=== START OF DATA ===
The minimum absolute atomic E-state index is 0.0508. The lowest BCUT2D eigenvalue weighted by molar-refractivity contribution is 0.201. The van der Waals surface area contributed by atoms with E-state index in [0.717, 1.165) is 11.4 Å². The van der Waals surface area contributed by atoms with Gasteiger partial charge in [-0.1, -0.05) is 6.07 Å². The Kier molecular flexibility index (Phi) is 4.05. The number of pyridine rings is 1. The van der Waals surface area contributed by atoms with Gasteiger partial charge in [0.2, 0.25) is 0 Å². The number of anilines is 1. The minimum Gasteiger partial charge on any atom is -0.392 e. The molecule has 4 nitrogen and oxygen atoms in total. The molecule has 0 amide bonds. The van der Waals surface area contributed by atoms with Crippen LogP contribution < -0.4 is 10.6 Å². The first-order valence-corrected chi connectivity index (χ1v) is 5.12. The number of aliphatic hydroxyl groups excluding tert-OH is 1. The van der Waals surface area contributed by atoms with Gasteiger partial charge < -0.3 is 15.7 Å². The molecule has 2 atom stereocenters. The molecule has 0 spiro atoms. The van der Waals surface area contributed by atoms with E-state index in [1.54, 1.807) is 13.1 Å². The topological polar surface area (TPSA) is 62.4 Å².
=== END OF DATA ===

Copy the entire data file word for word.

The minimum absolute atomic E-state index is 0.0508. The lowest BCUT2D eigenvalue weighted by molar-refractivity contribution is 0.201. The van der Waals surface area contributed by atoms with E-state index in [0.717, 1.165) is 11.4 Å². The van der Waals surface area contributed by atoms with Gasteiger partial charge in [-0.1, -0.05) is 6.07 Å². The Kier molecular flexibility index (Phi) is 4.05. The number of pyridine rings is 1. The van der Waals surface area contributed by atoms with Gasteiger partial charge in [0.2, 0.25) is 0 Å². The number of anilines is 1. The minimum Gasteiger partial charge on any atom is -0.392 e. The molecule has 4 nitrogen and oxygen atoms in total. The molecule has 0 amide bonds. The van der Waals surface area contributed by atoms with Crippen LogP contribution < -0.4 is 10.6 Å². The first-order valence-corrected chi connectivity index (χ1v) is 5.12. The number of aliphatic hydroxyl groups excluding tert-OH is 1. The van der Waals surface area contributed by atoms with Gasteiger partial charge < -0.3 is 15.7 Å². The molecule has 2 atom stereocenters. The molecule has 0 spiro atoms. The van der Waals surface area contributed by atoms with E-state index in [1.54, 1.807) is 13.1 Å². The topological polar surface area (TPSA) is 62.4 Å².